act on this bill or its own bill before the end of the session. The Senate now has convened a special subcommittee to review both bills and hopefully pass a conformity bill this Fall.

V.C. SUMMER, SANTEE COOPER, AND UTILITY REGULATION Overwhelmingly, the General Assembly’s focus in 2018 was on SCANA’s announcement that building the V.C. Summer nuclear plant in Fairfield County was no longer financially viable and that it was abandoning construction. The immediate impact was that 5000 were no longer employed; Fairfield County lost a major project; and that SCANA’s 40% partner in the project, state utility Santee Cooper, now was holding $4 billion in debt. But the biggest problem was that a 2007 law, the Base Load Review Act, allowed SCANA to continue to charge ratepayers an 18% each month to pay for the plant even though it was abandoned. Legislators sought to correct these problems and after numerous committee meetings, passed bills that temporarily reduced the charge from 18% to 3%, repealed the Base Load Review Act, and restructured utility regulation and oversight. For Santee Cooper, a study committee is still reviewing whether to sell it to a private interest. There is considerable litigation from these legislative actions and depending on court decisions the General Assembly may need to address these issues again in the next session.

The next two-year session begins on January 8, 2019 and there will be thirteen new House members as the House is up for re-election in November, as well as one new senator since there is a special election to fill the seat in Senate District 20. Additionally, all constitutional officers will be up for re-election in November. With many new faces there will likely be new issues but two issues from the last session will most likely return–utility oversight and tax reform. For banks, there will be new bills concerning subjects such as mortgages, consumer lending, tax credits and uniform laws as well as many others. For banks to continue their positive presence at the State House, SCBA strongly urges its membership to stay on top of legislative issues by subscribing to the SCBA State Legislative Update; but also to remember to cultivate positive relationships with legislators.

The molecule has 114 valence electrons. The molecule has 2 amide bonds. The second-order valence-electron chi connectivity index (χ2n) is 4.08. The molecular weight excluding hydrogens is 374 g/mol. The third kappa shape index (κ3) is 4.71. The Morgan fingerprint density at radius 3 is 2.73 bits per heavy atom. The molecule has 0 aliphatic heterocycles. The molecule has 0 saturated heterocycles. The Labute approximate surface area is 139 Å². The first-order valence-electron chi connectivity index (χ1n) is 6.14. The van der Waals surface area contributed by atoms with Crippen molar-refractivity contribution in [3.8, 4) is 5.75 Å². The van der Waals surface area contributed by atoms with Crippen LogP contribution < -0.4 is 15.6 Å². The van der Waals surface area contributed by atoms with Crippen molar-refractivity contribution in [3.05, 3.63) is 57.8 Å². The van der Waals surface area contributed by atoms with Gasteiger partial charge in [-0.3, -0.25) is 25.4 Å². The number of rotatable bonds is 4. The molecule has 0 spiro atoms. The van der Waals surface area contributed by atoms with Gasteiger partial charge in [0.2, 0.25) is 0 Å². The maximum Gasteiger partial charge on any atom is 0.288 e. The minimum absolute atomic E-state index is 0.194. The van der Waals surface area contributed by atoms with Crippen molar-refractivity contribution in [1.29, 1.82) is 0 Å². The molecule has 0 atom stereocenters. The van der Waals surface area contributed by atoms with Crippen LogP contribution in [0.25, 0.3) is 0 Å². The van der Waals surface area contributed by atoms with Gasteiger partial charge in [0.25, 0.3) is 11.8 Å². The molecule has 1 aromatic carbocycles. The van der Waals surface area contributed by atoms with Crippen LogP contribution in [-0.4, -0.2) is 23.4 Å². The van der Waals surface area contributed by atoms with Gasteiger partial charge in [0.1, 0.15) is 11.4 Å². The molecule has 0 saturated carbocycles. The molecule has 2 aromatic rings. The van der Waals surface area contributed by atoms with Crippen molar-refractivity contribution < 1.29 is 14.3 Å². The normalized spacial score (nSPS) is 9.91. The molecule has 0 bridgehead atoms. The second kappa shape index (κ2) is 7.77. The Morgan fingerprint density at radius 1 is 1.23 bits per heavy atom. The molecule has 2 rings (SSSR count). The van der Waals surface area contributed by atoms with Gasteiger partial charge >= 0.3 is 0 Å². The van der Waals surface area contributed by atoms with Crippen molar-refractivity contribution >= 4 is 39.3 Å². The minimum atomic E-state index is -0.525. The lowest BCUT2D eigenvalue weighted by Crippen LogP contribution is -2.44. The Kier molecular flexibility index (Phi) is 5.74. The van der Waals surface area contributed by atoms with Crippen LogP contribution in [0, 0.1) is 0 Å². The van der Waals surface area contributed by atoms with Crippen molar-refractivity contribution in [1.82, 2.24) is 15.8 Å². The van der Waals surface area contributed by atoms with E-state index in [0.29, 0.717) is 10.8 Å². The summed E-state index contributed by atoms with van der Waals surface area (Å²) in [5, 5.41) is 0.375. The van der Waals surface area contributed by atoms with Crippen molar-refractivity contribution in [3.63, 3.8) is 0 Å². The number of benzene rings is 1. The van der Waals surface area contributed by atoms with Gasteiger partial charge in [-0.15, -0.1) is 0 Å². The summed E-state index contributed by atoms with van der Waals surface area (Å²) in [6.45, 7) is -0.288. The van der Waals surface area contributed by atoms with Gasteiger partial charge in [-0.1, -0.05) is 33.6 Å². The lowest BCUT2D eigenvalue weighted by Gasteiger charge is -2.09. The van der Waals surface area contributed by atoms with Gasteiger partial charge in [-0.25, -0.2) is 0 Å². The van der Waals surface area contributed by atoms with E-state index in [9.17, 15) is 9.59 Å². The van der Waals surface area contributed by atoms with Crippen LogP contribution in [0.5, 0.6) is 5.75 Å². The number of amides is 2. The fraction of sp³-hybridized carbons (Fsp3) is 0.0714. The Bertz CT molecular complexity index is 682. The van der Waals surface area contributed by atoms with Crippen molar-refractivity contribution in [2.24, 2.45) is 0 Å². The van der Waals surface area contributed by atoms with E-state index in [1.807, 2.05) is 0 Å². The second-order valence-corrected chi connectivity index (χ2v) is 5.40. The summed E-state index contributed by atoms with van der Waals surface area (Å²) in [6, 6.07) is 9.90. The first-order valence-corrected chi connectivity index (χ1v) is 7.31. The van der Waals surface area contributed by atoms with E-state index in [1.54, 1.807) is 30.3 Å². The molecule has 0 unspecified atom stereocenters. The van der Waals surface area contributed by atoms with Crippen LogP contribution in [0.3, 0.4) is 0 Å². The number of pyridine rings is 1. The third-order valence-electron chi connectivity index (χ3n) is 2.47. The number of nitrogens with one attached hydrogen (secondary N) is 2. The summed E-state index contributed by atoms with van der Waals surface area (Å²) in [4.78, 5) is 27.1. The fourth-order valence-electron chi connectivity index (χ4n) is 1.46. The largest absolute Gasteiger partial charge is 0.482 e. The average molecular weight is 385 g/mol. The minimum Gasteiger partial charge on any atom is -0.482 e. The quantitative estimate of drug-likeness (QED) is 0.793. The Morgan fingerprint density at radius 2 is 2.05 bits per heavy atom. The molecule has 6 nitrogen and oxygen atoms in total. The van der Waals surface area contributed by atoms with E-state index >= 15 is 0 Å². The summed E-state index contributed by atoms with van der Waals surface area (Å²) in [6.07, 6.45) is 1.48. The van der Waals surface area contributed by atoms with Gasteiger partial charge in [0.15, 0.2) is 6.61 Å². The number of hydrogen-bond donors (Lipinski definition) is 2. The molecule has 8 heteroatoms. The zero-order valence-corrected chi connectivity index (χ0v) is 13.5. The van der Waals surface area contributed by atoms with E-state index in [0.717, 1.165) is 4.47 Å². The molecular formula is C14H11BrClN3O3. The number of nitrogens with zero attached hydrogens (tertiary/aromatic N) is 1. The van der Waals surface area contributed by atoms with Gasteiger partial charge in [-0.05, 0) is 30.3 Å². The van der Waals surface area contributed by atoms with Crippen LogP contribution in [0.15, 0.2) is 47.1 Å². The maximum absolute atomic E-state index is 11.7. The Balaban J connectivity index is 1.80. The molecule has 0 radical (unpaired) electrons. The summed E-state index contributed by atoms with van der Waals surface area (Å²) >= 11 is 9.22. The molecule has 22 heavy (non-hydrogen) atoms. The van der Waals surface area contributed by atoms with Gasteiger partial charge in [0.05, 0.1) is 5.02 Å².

If you would like more information about these and other bills, please contact Neil Rashley, SCBA Senior Vice President and Counsel, at or (803) 779-0850. The text of bills can be found at

So, it became incumbent to eliminate this windfall through modifying income taxation and decoupling from some of the federal provisions. The House passed a bill that did this and would send revenues back to taxpayers; but the Senate did not S U M M E R 2 0 1 8 • PALMETTO BANKER


Community Bankers U p d at e


Congress Makes Way for Reciprocal Deposits A lesser-known provision of a new law just changed the market for deposits, and it could not have come at a better time for banks, especially community banks. The provision, which is part of the regulatory relief package for banks just signed by President Trump, provides that most reciprocal deposits are no longer treated as brokered. As a result, well-capitalized banks can now attract more large-dollar, local relationships and, in turn, have more cost-effective funding on hand to finance lending in their communities. In recent months, U.S. banks have been

bracing for increased competition for customer deposits. According to the Bank Executive Business Outlook Survey (2018, Q1) a record number of bank respondents (76 percent) reported facing more competition for deposits over the past year and almost 90 percent believe it is only going to get tougher. In fact, the combination of rate hikes (more are expected later this year) and the Federal Reserve’s $1.5 trillion reduction of its balance sheet should continue to push deposit costs upward. With the Fed not